• The FCC repeatedly expresses concern that the elimination of T-Mobile from the marketplace would leave AT&T as the sole national provider of GSM wholesale services, which is a pretty legitimate concern considering the importance of GSM on a global scale. Here's where it gets interesting, though: citing some redacted information, the FCC says that "T-Mobile had developed plans to increase its provision of wholesale services to a variety of different entities." Of course, we already know that T-Mobile had been in talks with Cablevision about a possible quad-play deal for its subscribers, but this could mean lots of things: e-readers? Industrial equipment? MVNOs? At any rate, the fact that T-Mobile thinks it has enough capacity to spare to ramp up wholesaling of its airwaves is an interesting revelation in its own right.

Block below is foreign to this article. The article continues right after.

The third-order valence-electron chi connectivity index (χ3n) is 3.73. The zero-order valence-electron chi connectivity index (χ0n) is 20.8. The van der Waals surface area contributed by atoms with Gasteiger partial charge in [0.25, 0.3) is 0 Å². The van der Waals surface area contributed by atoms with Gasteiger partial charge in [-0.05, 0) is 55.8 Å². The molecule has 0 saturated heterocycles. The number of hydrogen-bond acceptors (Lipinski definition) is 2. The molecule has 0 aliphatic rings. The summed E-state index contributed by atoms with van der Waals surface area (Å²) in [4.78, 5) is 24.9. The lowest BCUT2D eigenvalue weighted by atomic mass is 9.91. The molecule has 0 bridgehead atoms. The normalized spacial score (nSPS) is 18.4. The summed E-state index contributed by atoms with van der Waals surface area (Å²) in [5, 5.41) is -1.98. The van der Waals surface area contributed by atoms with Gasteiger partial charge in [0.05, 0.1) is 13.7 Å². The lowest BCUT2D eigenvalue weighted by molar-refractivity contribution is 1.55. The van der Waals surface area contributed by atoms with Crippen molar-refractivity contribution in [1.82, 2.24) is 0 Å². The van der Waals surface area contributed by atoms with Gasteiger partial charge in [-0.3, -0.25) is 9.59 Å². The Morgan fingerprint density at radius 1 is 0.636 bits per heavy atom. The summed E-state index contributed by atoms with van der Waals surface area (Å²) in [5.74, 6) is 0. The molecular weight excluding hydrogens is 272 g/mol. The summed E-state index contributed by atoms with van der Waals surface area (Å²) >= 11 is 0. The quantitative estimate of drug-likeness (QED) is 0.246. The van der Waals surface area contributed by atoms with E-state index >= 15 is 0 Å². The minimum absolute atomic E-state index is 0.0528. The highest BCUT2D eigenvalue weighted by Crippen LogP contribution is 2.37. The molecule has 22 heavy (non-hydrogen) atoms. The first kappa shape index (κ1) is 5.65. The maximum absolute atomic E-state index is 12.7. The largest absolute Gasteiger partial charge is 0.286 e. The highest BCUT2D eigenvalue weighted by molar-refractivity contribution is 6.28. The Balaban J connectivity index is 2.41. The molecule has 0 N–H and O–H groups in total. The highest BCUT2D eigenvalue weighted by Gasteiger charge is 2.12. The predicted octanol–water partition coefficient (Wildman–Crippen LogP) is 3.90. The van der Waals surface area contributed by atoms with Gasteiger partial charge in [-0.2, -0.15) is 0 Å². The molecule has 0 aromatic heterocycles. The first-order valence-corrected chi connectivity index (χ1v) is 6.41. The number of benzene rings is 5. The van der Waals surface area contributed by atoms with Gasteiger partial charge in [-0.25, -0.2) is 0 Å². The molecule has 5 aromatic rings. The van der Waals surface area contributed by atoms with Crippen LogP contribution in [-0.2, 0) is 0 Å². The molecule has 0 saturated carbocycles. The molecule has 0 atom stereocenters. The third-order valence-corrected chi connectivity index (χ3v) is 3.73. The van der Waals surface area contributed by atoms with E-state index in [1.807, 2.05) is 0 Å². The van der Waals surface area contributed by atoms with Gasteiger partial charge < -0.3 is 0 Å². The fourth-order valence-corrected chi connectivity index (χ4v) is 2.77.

The benefits of the merger — or lack thereof

  • The Commission spends several pages tearing apart AT&T's mathematical model for predicting whether prices will rise or lower in the years 2014 and 2015 should the acquisition go through. The language is, in places, downright damning — for instance: "The Applicants' economic model has at least three basic problems that render unreliable its prediction of the consequences of the transaction." Terms like "serious flaw," "critical flaw," "unreasonable," and "not rational" appear in here, too. The FCC really doesn't like these models.
  • "The Applicants also assumed in the economic model that if a single firm raised its price, 40 percent of the customers that leave in response would choose to no longer have a cell phone rather than switch to a competing provider." That... doesn't seem right.